Discussion in 'Handguns: General Discussion' started by cookekdjr, May 27, 2021.
Perhaps a hard sided Pelican style case from, well, Pelican, Seahorse, SKB, Harbor Freight, believe it or not. Midway, etc.
Find out if they require a specific type of lock.
Put any ammo in OTHER checked luggage, just as the rules say. DO NOT PUT AMMO IN THE GUN CASE! Sorry for the Caps, but that’s important to remember. Don’t even have an empty shell casing in the pistol case. Unloaded magazines can also be in the case, but verify this.
Most of all read the requirements and follow them to a tee. Also, if you act nervous or squirrelly you can count on TSA emulating your demeanor. Just act like you do this all the time. Follow the rules and make sure you find out exactly how the receiving airport is going to handle and deliver your gun box to you.
I had an incident where the airport where I arrived shuffled my Gun box to the lost baggage office, but no one told me. I reported a missing gun box to a police officer and there was a little excitement at the baggage claim. Luckily, one officer knew the airport’s procedures and sent me to the lost baggage office and there I was able to retrieve my guns.
not TSA-locked. This as there are too many TSA lock keys in circulation.
You need to separate ammunition from the cased arm (how much varies by Airline, IIRC). Handgun cases are meant to be inside checked bags, so you may need to check another bag, or use a larger carry on for your clothes, etc.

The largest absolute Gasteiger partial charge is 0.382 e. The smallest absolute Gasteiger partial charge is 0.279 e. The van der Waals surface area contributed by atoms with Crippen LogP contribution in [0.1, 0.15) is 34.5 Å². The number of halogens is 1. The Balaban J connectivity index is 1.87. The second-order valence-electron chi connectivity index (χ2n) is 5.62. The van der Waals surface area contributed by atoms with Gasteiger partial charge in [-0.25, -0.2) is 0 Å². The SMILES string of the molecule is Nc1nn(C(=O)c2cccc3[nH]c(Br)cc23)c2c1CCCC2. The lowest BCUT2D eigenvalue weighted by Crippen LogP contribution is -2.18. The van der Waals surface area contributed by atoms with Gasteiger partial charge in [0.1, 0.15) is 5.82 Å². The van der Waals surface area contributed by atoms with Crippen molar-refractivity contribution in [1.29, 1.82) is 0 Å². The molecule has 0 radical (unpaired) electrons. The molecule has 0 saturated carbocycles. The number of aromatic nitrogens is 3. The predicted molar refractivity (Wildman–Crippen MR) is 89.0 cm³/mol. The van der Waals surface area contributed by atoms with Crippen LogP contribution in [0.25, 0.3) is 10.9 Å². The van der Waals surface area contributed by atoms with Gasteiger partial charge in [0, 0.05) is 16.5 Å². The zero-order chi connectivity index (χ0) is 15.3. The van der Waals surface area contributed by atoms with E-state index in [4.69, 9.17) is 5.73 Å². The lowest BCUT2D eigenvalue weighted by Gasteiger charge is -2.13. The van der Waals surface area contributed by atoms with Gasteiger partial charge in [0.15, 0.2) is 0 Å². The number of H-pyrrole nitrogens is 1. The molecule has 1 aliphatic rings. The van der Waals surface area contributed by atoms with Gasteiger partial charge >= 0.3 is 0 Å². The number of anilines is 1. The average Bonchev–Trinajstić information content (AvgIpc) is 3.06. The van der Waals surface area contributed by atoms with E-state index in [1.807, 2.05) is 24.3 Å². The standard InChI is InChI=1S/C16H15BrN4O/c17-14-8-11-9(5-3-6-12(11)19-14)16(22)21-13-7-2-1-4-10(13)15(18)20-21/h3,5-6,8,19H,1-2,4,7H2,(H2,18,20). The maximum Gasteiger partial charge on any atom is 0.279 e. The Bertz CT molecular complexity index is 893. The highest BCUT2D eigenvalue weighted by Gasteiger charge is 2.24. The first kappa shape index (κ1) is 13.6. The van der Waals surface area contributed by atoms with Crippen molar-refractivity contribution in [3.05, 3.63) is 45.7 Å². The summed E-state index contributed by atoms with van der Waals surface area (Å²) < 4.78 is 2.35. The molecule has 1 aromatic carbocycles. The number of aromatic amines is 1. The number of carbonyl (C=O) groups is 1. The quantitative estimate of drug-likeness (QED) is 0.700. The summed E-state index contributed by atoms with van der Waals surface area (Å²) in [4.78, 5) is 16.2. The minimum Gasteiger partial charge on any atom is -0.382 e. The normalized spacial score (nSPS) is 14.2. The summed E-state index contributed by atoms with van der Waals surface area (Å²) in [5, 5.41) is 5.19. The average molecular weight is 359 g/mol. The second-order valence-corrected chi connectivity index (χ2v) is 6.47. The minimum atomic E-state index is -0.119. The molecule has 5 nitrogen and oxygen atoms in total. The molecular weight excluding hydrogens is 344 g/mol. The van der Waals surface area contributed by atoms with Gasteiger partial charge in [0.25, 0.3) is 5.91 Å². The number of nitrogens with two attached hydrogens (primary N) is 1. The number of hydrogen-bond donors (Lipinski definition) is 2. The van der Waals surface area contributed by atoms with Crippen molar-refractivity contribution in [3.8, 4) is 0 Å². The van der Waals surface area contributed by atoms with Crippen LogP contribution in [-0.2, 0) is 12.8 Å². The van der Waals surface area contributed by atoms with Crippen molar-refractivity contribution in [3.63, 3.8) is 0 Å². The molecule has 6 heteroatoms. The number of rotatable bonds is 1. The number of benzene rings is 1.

Typically, you want to find out where the luggage inspection area is for your airline, and TSA will (generally) want to observe that you are locking your unloaded handgun in its case before closing the luggage up (I have heard that some TSA will want TSA locks on the checked bag--some). Then, the bag gets tagged and put on the conveyor.
Im going to Utah tomorrow and bringing my glock 26.
Is ammo in same case or different case?
Can the pelican case go back into a checked bag once I’ve shown it to them?
Yep, this. The gate agents will ask if your gun case has TSA locks, tell them "yeah." There's quite a disconnect between the gate agents and TSA.
In that vein, if your gun case is going inside your luggage, make sure the declaration form is ON TOP of your gun case, not inside. I've had gate agents insist on putting inside and we couldn't come to terms until we summoned a TSA agent to set them straight. If the gun case is going as separate luggage, the declaration does go inside.
Last, check it early and hang around the gate area for a while to make sure you aren't paged. If there's a problem and you've gone to the gate and can't hear the page you won't find your gun at your destination.
It's really simple and easy, I've been doing it for ten years. Tell the gate agent exactly what you've got... an UNLOADED hand gun, tell them where the ammo is, fill out the form and have a safe trip.
Make sure whatever you bring is legal where you are going
I plan to have my pelican stand-alone, with ammunition in a factory box in the same pelican. If they object to that ill try putting it in my hard sided luggage.
It's been six years but I didn't have any issues with pistol and a box of factory ammo in the case back then, I think if it's in loaded mags the rule used to be the mag had to be completely up encases in something like an pouch.
Ammo goes in a factory box (I had .380 Auto and .38 Special in the same tray) and I run a zip tie through the guns just because the usual ticket agent is oblivious to guns and it is a visual flag to them that the guns are unloaded. A pelican style case with a lock. Not the TSA lock, just a normal lock.